"Time is money," wrote Ben Franklin in "Advice to a Young Tradesman, Written by an Old One." The saying that has embodied the Protestant work ethic since 1748 is no less relevant in our 21st-century postmodern culture. Our consumer-based economy thrives on packing as much productivity into our 1,440 minutes per day as possible. And, with the demands of technology, we're too distracted to notice how stressed out we've become.
In my lifetime, I've seen blue laws repealed such that Sunday has become virtually indistinguishable from any other day for many service workers. But in 2012, we hit a new low: for the first time major retailers opened their doors for shopping on Thanksgiving evening. Several employees mounted petition campaigns — one garnered more than 30,000 signatures — pleading for the full day off to be with their families, but to no avail. Official corporate announcements stated, "The super majority of our 1.3 million associates are excited about Black Friday and are ready to serve our customers."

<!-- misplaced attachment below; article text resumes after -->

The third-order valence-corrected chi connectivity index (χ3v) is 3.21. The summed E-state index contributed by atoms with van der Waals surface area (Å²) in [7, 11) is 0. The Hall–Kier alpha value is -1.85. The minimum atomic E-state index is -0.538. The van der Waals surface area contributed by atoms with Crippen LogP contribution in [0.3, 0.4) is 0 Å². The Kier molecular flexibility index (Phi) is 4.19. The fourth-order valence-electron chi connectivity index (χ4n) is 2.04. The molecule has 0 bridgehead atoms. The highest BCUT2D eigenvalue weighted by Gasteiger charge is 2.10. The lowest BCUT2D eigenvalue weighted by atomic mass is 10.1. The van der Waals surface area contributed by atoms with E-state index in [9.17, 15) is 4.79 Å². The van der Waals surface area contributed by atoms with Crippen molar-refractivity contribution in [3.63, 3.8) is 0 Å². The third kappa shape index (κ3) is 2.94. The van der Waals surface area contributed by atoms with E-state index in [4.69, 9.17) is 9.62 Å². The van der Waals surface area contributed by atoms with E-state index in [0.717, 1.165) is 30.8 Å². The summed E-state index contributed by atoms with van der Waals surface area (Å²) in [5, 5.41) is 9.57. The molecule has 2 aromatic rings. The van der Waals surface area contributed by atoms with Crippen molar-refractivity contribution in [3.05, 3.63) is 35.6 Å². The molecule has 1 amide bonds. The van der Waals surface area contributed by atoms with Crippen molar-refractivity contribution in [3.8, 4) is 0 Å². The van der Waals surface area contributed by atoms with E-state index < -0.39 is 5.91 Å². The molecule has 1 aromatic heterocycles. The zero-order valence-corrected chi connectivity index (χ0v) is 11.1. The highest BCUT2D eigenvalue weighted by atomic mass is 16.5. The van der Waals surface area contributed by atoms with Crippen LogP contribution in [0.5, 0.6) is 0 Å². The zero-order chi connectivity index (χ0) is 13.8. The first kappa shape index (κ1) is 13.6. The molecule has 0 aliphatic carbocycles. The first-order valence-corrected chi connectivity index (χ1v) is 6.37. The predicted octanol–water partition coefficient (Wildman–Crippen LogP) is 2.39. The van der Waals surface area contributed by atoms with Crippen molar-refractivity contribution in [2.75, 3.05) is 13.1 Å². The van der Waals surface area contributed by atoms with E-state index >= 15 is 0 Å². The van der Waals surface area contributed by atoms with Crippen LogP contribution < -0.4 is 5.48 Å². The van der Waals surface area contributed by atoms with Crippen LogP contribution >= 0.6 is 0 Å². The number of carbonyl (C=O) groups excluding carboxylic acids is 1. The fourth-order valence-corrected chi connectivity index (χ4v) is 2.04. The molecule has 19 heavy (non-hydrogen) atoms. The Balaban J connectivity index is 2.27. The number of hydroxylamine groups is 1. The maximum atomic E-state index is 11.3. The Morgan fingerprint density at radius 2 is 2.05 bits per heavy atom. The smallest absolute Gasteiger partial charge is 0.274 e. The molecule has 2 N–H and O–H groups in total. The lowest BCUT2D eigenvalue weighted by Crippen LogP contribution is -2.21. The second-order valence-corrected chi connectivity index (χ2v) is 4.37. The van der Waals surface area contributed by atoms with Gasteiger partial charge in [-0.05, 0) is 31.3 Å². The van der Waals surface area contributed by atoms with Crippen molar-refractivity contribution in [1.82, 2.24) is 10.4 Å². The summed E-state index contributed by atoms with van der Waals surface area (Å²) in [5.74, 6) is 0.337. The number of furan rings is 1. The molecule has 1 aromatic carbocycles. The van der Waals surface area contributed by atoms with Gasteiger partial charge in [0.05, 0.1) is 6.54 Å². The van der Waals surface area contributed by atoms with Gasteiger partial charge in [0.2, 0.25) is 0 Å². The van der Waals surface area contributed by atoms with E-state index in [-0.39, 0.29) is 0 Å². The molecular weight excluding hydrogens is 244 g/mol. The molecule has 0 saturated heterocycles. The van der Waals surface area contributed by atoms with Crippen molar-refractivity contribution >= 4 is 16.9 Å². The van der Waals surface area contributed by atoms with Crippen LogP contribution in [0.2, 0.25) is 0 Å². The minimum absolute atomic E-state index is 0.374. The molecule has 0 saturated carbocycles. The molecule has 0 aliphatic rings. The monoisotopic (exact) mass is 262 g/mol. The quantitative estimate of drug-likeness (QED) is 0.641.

Really, they needn't have bothered. The Internet has already granted consumers the ability to shop constantly. Every time I log onto my computer and open the browser, items I've searched for once on Overstock.com now rotate across my screen, beckoning me like tantalizing dishes circulating on a sushi bar. The technology meant to make life easier now risks turning us into shopaholics and workaholics, while exposing our kids to cyber-bulling and cyber-sex. Is there no escape from this unrelenting, 24/7 lifestyle? Maybe there should be laws.
Wait, there already are.